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Fresh Air Backpacks

August 10, 2013

knapsack

Every classroom teacher should feel confident and prepared to bring their students out of the class and into the out-of-doors. Now, what that means exactly is different for every class and every school. Bring a class outside in downtown New York City on a June day would be different from bringing a class from Calgary, Alberta outside in January for instance.

When I work with schools, one of my main priorities has always been to take that one day study of nature out at one of our Field Centres and help the classroom teacher make it into a month or year-long study of the subject at hand.

One of the best resources available to an elementary teacher is having a ready to go knapsack full of tools that can be brought out at a moment’s notice. These Fresh Air Backpacks are not meant to be more than a jumpstart for a teacher – but if every teacher had one of these and used it – no doubt they would quickly become tailored to your specific class, space and student needs and interests.

The knapsack itself needs to be large enough to hold what you wish to hold, but small enough that you and students can carry it comfortably in all weather. This means adjustable straps will go a long way or even your shoulders will be different when wrapped in a winter coat in January versus a t-shirt in September. As well consider stitching (even the most diligent young trekker will occasionally drag the pack along the ground) and durable zippers. The zipper quality is important. YKK zippers for instance are wonderful in cold, tend not to rust and I find are easily to clear of snags. I tend to look for YKK’s on my clothing choices as well.

Having made one of these Fresh Air backpacks myself recently I can tell you beyond the knapsack itself the entire cost of this initiative should be around $75/kit. That may seem like a lot for some schools, however it is not for one lesson but hopefully for many, many lessons for years to come. Even if a school was to have one per grade level I can guarantee that is a great start for every school.

I also know from experience that it makes perfect sense that this list evolves as you add your own interests, those of your students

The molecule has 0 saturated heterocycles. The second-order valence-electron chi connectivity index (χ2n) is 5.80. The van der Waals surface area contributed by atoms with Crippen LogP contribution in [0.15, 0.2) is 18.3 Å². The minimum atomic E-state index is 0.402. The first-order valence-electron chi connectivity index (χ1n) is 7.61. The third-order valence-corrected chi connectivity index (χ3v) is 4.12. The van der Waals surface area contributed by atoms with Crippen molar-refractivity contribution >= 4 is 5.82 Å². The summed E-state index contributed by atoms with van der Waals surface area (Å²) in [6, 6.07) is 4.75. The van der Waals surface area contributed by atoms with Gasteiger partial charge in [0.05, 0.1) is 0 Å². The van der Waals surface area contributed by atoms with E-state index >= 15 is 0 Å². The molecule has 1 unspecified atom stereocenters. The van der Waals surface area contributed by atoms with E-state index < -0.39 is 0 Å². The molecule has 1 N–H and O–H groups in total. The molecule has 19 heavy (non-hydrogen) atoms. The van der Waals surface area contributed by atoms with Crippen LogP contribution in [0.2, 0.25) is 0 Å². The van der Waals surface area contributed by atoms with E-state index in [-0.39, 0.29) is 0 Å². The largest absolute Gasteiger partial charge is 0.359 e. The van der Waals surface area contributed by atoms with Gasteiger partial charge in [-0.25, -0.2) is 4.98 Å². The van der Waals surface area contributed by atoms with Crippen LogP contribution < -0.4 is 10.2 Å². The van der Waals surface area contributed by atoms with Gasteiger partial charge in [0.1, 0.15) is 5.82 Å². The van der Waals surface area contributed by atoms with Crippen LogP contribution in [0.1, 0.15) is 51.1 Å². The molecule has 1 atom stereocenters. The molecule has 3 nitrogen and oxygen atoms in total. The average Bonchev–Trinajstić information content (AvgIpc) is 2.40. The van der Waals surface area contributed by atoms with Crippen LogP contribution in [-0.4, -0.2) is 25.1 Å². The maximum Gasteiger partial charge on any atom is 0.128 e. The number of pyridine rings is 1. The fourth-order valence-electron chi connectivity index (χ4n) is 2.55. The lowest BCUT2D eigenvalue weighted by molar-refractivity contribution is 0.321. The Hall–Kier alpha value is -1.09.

• Compact St John Ambulance First Aid Kit                                                                   — $10.95
  • 15 mini box magnifiers (from Boreal Science)                                                           –$36.50
  • 4 Peterson 1st Field Guides (one subject or many from Amazon)                     –$25.04
  • 1 compass (for mapping & community orientation from Scholar’s Choice)   — $4.00

(these items can come from anywhere, I just cited sites for pricing examples)

What you likely already have that should be included:

  • Cellphone – (the school will likely want to be able to get a hold of you if a parent comes while you are off site – or forbid! You need support due to injury, etc)
  • Some folks will use an FRS radio (Family Radio Service) instead of a cellphone – however, unless they are already used around the school – I would suggest these can be problematic as some of them carry the same frequencies as local taxi companies, tow trucks and other radio users.

Optional:

  • Some people will add aquarium nets, (about $3.00/ea) however I find that nets will sometimes give permission for kids to not touch anything they find.
  • A book. There is always a chance to sit beneath the shade of a mature tree high on a hill or by a stream to read a story. This is something that likely should be changed once in a while but there is nothing wrong with a favorite staying in the bag as well.
  • Digital Camera – if your phone is not enough – having a camera can lead to not only memories for the year book and parent night but also for Comic Life narratives of your excursions and other lessons later.
  • Small Nerf or other soft ball for outdoor games that will hopefully “spring up” by chance
  • Ipad, tablets or other technology being used around the school
  • Paper & crayons for bark/leaf rubbings

My top 3 rules for a Fresh Air Backpack are thus:

1. It is important for teachers to remember with these Fresh Air Backpacks that student and teacher safety is paramount.  Ensure that inventory is checked frequently. It is annoying to say the least if you have a need for a band-aid but they have been depleted.

2. The pack needs to be accessible, ready to go, and light weight.

3. Most important of all though is that while I offer suggestions, you need to decide what is needed in your own pack … I’m just encouraging you to have one to allow you to head outside at anytime. And, along the same lines,  I would encourage it to evolve year to year as your students change and as you yourself change as an educator.

Okay, now it’s your turn. What do you feel needs to be in your version of a Fresh Air Backpack?

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